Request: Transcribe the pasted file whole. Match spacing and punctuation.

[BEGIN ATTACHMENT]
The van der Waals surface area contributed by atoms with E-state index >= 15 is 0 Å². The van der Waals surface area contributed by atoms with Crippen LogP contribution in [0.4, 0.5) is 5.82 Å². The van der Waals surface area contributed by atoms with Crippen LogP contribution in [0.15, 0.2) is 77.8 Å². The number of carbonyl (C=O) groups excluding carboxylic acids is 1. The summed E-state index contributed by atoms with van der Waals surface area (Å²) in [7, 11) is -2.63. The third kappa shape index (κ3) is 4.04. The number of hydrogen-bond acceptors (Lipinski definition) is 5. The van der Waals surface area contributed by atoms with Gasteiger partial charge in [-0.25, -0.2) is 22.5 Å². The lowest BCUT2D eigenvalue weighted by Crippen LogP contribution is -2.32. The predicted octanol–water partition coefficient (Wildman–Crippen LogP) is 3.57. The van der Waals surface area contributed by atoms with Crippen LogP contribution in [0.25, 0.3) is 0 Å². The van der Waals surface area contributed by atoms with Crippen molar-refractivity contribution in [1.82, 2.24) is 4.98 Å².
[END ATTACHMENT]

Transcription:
The van der Waals surface area contributed by atoms with E-state index >= 15 is 0 Å². The van der Waals surface area contributed by atoms with Crippen LogP contribution in [0.4, 0.5) is 5.82 Å². The van der Waals surface area contributed by atoms with Crippen LogP contribution in [0.15, 0.2) is 77.8 Å². The number of carbonyl (C=O) groups excluding carboxylic acids is 1. The summed E-state index contributed by atoms with van der Waals surface area (Å²) in [7, 11) is -2.63. The third kappa shape index (κ3) is 4.04. The number of hydrogen-bond acceptors (Lipinski definition) is 5. The van der Waals surface area contributed by atoms with Gasteiger partial charge in [-0.25, -0.2) is 22.5 Å². The lowest BCUT2D eigenvalue weighted by Crippen LogP contribution is -2.32. The predicted octanol–water partition coefficient (Wildman–Crippen LogP) is 3.57. The van der Waals surface area contributed by atoms with Crippen LogP contribution in [0.25, 0.3) is 0 Å². The van der Waals surface area contributed by atoms with Crippen molar-refractivity contribution in [1.82, 2.24) is 4.98 Å².